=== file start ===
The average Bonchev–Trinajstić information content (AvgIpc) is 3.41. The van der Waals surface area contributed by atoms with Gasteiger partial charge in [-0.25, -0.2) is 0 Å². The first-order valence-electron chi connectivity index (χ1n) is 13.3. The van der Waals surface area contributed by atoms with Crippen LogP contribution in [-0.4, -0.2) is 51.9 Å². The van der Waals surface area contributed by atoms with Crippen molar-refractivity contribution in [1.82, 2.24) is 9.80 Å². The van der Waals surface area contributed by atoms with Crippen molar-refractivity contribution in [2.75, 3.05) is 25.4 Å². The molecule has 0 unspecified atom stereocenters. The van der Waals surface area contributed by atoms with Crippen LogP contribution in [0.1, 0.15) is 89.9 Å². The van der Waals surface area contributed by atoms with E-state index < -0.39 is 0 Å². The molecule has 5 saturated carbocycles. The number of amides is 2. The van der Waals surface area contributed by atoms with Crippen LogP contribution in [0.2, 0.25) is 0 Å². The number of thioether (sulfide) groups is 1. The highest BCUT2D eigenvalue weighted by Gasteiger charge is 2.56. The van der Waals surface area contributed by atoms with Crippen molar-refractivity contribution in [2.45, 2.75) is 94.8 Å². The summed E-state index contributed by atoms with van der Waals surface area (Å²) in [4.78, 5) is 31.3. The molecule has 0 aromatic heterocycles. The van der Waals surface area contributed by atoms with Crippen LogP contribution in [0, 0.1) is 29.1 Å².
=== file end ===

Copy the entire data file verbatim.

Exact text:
The average Bonchev–Trinajstić information content (AvgIpc) is 3.41. The van der Waals surface area contributed by atoms with Gasteiger partial charge in [-0.25, -0.2) is 0 Å². The first-order valence-electron chi connectivity index (χ1n) is 13.3. The van der Waals surface area contributed by atoms with Crippen LogP contribution in [-0.4, -0.2) is 51.9 Å². The van der Waals surface area contributed by atoms with Crippen molar-refractivity contribution in [1.82, 2.24) is 9.80 Å². The van der Waals surface area contributed by atoms with Crippen molar-refractivity contribution in [2.75, 3.05) is 25.4 Å². The molecule has 0 unspecified atom stereocenters. The van der Waals surface area contributed by atoms with Crippen LogP contribution in [0.1, 0.15) is 89.9 Å². The van der Waals surface area contributed by atoms with E-state index < -0.39 is 0 Å². The molecule has 5 saturated carbocycles. The number of amides is 2. The van der Waals surface area contributed by atoms with Crippen LogP contribution in [0.2, 0.25) is 0 Å². The number of thioether (sulfide) groups is 1. The highest BCUT2D eigenvalue weighted by Gasteiger charge is 2.56. The van der Waals surface area contributed by atoms with Crippen molar-refractivity contribution in [2.45, 2.75) is 94.8 Å². The summed E-state index contributed by atoms with van der Waals surface area (Å²) in [4.78, 5) is 31.3. The molecule has 0 aromatic heterocycles. The van der Waals surface area contributed by atoms with Crippen LogP contribution in [0, 0.1) is 29.1 Å².